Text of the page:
# Why do satellites appear to move faster when overhead and slower closer to the horizon?

I've been watching man-made satellites with the naked eye using the "Heavens Above" mobile app. They seem to move incredibly slowly near the horizon, but when they go overhead, they look like they are really cruising. I know they fly about 10x faster than a literal "speeding bullet". Does the slow apparent motion near the horizon mostly mean:

A. They are moving mostly toward or away from me at a near-zero angle of incidence (even at 200-1000 Kilometers overhead)?

OR

B. Their circular orbit keeps their motion mostly perpendicular to me at all times, but their greater distance from me when sighted near the horizon means that the arc they travel is visually much smaller than when they are closest to me (i.e. directly overhead)?

Or something else?

I had an interesting anecdote that relied on the answer being A. But the more I think about it, the more I think the answer is mostly B.

Is there a comprehensible equation for this? If the equation is really hairy, maybe you could include a lay-persons explanation too.

Follow-up:

Could I do an experiment where I judge the apparent speed of a satellite that flies nearly parallel to my horizon vs. when it passes directly overhead? I probably need to use the same satellite or pick two that have very similar distances and speeds. Do "arc seconds" have anything to do with this?

• The satellites may be 200 to over 1000 kilometres above the Earth's surface, but maximum (horizon-skimming) line-of-sight distance to a satellite at those altitudes is still much greater than those numbers. – Sean May 10 '19 at 3:47

Here's a geometric construct to back up @uhoh's answer. Start with a satellite in orbit about earth (radius $R$) at height $h$.

The inner circle is the surface, outer is the orbit. Each blue wedge is swept out in equal time by the satellite. Each gold wedge is shows how far you, an observer on the surface, sees it move in that same time. Blowing it up a little:

The satellite on the horizon has a much narrower wedge than the overhead one. This means it is seen to move more slowly. This happens for two reasons: it's further away, and the path isn't perpendicular to your view.

We can make this more exact by calling the (blue) central angle swept in unit time $\Delta \theta$ and (gold) observed angle $\Delta \phi$.

$\Delta \phi_\rm{overhead} = \frac{(R+h) \Delta \theta}{h}$

On the horizon, you have to take into account both the distance to the orbit, which we'll call $D$, and the relative angle $\theta$:

$\Delta \phi_\rm{horizon} = \frac{(R+h) \Delta \theta \sin{\theta}}{D}$

This could get complicated fast, but note that $\sin{\theta}$ is $D / (R+h)$. Then this simplifies a lot to:

$\Delta \phi_\rm{horizon} = \frac{(R+h) \Delta \theta D / (R+h)}{D} = \Delta \theta$

$\frac{\Delta \phi_\rm{overhead}}{\Delta \phi_\rm{horizon}} = \frac{R+h}{h}$

So a satellite overhead, not accounting for things like optical illusions or atmospheric refraction, seems to be going a factor $(R+h)/h$ faster than one on the horizon. For a satellite at 600 km, that's a factor of 11; even more if it's a lower orbit.

They are moving mostly toward or away from me at a near-zero angle of incidence (even at 20K Kilometers or 30K Miles overhead)?

Mostly this I believe. But your distance is off. It is very difficult to see high-altitude satellites with the naked eye. Most of the ones you can see are in low-earth orbit between 400 and 1000km altitude.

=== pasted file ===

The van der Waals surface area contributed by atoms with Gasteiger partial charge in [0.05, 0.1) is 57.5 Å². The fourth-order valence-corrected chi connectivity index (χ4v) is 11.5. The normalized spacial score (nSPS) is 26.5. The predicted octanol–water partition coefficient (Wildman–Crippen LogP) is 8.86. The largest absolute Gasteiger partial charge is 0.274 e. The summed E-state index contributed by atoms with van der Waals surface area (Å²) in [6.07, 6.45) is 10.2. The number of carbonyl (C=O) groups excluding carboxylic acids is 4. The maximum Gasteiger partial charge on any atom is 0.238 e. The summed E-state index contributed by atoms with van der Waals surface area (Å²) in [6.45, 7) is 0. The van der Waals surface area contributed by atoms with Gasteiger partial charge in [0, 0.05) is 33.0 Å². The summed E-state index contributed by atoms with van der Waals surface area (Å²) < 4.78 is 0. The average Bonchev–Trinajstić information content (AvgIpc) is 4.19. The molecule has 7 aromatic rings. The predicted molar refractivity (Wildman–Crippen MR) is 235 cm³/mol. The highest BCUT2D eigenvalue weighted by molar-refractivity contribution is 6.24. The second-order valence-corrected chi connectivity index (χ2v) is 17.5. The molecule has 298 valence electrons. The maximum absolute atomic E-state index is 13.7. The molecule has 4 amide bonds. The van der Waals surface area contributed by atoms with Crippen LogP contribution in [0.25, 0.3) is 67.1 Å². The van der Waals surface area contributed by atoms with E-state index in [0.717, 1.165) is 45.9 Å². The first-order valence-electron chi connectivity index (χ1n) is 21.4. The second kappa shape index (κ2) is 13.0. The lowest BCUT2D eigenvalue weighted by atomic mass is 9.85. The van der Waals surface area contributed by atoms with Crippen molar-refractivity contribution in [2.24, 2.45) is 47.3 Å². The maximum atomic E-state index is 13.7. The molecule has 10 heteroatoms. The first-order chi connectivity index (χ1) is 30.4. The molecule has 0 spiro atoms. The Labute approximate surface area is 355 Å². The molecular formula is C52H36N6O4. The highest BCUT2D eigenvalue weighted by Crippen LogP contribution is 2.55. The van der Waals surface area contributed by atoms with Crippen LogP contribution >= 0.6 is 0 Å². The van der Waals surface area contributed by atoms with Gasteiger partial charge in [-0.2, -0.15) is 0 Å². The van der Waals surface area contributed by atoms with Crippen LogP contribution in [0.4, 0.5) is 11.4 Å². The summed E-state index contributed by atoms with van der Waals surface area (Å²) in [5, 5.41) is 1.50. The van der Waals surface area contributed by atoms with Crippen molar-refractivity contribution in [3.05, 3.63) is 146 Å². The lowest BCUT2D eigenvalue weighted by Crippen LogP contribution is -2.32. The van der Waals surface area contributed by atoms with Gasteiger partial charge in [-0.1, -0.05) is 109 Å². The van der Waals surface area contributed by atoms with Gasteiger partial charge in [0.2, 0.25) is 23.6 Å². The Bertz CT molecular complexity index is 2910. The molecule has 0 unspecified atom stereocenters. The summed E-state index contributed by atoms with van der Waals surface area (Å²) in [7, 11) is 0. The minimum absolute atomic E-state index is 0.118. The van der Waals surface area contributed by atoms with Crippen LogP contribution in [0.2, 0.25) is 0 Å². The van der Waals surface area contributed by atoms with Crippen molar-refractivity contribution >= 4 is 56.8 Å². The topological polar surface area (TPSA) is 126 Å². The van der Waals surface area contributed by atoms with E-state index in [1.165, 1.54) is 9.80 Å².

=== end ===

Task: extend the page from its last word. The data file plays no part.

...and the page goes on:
• The higher the orbit the less the effect (not just because the satellite is moving more slowly) – JCRM May 4 '18 at 17:56
• Thanks, yes my distance was off and I have corrected it. Once I did that, I can see that with the earth radius 6,371 km, the satellite 1,000 km above that, that even if I could see the actual horizon, the minimum angle of the satellite would be about 30 degrees. That makes a right triangle with sides roughly 3, 5, 5.8 which would only account for about a 15% speed-up when overhead. – GlenPeterson May 7 '18 at 14:31

tl;dr: looking at satellites between 300 and 1000 km altitude that happen to pass overhead, they definitely move the fastest when overead and slow way down. At the zenith they move 1.4 and 0.4 degrees per second respectively, and drop a factor of 10 in rate or more as they approach the horizon.

The interesting thing is that the fastest moving thing slows down the quickest, but that's just because it approaches the horizon the quickest.

OK I can't resist leaving a "me too" answer.

The only equation I know is the vis-viva

$$v^2(r) = GM_E\left(\frac{2}{r}-\frac{1}{a}\right)$$

where the Standard Gravitational Parameter $GM_E$ or $\mu$ for Earth is about 3.986E+14 m^3/s^2 (one of the few numbers I know) and $a$ is the semi-major axis.

For a circular orbit $r=a$ and it becomes just:

$$v^2 = GM_E\ / a,$$

and the velocity is just the circumference divided by the period $T$:

$$v = 2 \pi a / T.$$

Square it and set it equal to the previous, and you get:

$$T = 2 \pi \sqrt{a^3 / GM_E},$$

and if you define the rotation angular rate as $\omega = 2 \pi / T$, that becomes

$$\omega = \sqrt{GM_E/a^3}$$

If I sit on the Earth at $\mathbf{r_{me}} = R \mathbf{\hat{x}}$ and watch a satellite at an altitude $h$ such that it's orbital radius is $R+h$, it's position will be

$$\mathbf{r_{sat}} = (R+h) \left( \mathbf{\hat{x}} \cos(\omega t) + \mathbf{\hat{y}} \sin(\omega t) \right)$$

and the angle between the satellite and the zenith assuming it passes through the zenith will just be

$$\theta = \arctan\left( \frac{y_{me}-y_{sat}}{x_{me}-x_{sat}} \right).$$